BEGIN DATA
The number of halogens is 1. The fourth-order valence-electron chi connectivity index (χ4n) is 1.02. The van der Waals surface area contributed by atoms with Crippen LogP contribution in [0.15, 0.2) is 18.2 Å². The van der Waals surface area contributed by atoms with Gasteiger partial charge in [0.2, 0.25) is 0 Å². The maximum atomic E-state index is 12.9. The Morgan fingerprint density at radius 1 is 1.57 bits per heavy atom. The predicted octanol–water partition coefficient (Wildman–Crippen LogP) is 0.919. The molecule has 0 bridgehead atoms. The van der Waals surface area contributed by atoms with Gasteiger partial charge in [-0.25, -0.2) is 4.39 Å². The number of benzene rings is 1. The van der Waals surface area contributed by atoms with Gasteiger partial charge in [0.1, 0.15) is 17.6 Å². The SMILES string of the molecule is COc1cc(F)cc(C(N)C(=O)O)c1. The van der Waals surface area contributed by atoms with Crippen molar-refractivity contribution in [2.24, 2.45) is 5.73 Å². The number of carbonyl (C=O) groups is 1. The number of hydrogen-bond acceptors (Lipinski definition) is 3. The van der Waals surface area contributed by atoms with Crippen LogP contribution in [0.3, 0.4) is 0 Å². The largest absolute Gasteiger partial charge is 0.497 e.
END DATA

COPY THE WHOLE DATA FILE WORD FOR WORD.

The number of halogens is 1. The fourth-order valence-electron chi connectivity index (χ4n) is 1.02. The van der Waals surface area contributed by atoms with Crippen LogP contribution in [0.15, 0.2) is 18.2 Å². The van der Waals surface area contributed by atoms with Gasteiger partial charge in [0.2, 0.25) is 0 Å². The maximum atomic E-state index is 12.9. The Morgan fingerprint density at radius 1 is 1.57 bits per heavy atom. The predicted octanol–water partition coefficient (Wildman–Crippen LogP) is 0.919. The molecule has 0 bridgehead atoms. The van der Waals surface area contributed by atoms with Gasteiger partial charge in [-0.25, -0.2) is 4.39 Å². The number of benzene rings is 1. The van der Waals surface area contributed by atoms with Gasteiger partial charge in [0.1, 0.15) is 17.6 Å². The SMILES string of the molecule is COc1cc(F)cc(C(N)C(=O)O)c1. The van der Waals surface area contributed by atoms with Crippen molar-refractivity contribution in [2.24, 2.45) is 5.73 Å². The number of carbonyl (C=O) groups is 1. The number of hydrogen-bond acceptors (Lipinski definition) is 3. The van der Waals surface area contributed by atoms with Crippen LogP contribution in [0.3, 0.4) is 0 Å². The largest absolute Gasteiger partial charge is 0.497 e.